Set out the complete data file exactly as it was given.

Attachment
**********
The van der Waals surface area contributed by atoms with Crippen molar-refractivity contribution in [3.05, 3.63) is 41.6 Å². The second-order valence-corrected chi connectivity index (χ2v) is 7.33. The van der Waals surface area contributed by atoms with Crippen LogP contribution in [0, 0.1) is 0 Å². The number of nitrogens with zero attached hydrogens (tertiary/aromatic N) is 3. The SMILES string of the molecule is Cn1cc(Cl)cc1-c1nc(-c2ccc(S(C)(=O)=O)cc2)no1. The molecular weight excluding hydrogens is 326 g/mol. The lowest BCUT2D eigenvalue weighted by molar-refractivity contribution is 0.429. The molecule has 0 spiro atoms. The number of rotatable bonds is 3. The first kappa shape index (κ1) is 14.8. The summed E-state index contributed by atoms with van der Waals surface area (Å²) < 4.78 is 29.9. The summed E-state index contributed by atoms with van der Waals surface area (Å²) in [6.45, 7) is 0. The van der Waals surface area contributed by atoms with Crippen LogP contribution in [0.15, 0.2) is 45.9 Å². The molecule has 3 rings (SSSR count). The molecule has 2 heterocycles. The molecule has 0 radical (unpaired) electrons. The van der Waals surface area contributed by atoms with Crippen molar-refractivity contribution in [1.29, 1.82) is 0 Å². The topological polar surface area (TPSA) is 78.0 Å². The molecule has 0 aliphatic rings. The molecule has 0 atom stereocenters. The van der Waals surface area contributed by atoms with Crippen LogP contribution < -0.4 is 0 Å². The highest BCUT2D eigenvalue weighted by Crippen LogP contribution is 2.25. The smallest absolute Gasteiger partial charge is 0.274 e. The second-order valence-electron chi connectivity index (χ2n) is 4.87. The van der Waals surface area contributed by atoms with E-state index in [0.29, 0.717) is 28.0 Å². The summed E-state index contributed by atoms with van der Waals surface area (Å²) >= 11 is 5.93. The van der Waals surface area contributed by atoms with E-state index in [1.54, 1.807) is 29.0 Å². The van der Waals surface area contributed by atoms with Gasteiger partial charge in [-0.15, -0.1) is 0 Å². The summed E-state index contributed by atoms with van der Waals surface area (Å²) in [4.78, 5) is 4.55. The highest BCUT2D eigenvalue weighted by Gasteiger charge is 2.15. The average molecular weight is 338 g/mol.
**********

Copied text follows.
The van der Waals surface area contributed by atoms with Crippen molar-refractivity contribution in [3.05, 3.63) is 41.6 Å². The second-order valence-corrected chi connectivity index (χ2v) is 7.33. The van der Waals surface area contributed by atoms with Crippen LogP contribution in [0, 0.1) is 0 Å². The number of nitrogens with zero attached hydrogens (tertiary/aromatic N) is 3. The SMILES string of the molecule is Cn1cc(Cl)cc1-c1nc(-c2ccc(S(C)(=O)=O)cc2)no1. The molecular weight excluding hydrogens is 326 g/mol. The lowest BCUT2D eigenvalue weighted by molar-refractivity contribution is 0.429. The molecule has 0 spiro atoms. The number of rotatable bonds is 3. The first kappa shape index (κ1) is 14.8. The summed E-state index contributed by atoms with van der Waals surface area (Å²) < 4.78 is 29.9. The summed E-state index contributed by atoms with van der Waals surface area (Å²) in [6.45, 7) is 0. The van der Waals surface area contributed by atoms with Crippen LogP contribution in [0.15, 0.2) is 45.9 Å². The molecule has 3 rings (SSSR count). The molecule has 2 heterocycles. The molecule has 0 radical (unpaired) electrons. The van der Waals surface area contributed by atoms with Crippen molar-refractivity contribution in [1.29, 1.82) is 0 Å². The topological polar surface area (TPSA) is 78.0 Å². The molecule has 0 aliphatic rings. The molecule has 0 atom stereocenters. The van der Waals surface area contributed by atoms with Crippen LogP contribution < -0.4 is 0 Å². The highest BCUT2D eigenvalue weighted by Crippen LogP contribution is 2.25. The smallest absolute Gasteiger partial charge is 0.274 e. The second-order valence-electron chi connectivity index (χ2n) is 4.87. The van der Waals surface area contributed by atoms with E-state index in [0.29, 0.717) is 28.0 Å². The summed E-state index contributed by atoms with van der Waals surface area (Å²) >= 11 is 5.93. The van der Waals surface area contributed by atoms with E-state index in [1.54, 1.807) is 29.0 Å². The van der Waals surface area contributed by atoms with Gasteiger partial charge in [-0.15, -0.1) is 0 Å². The summed E-state index contributed by atoms with van der Waals surface area (Å²) in [4.78, 5) is 4.55. The highest BCUT2D eigenvalue weighted by Gasteiger charge is 2.15. The average molecular weight is 338 g/mol.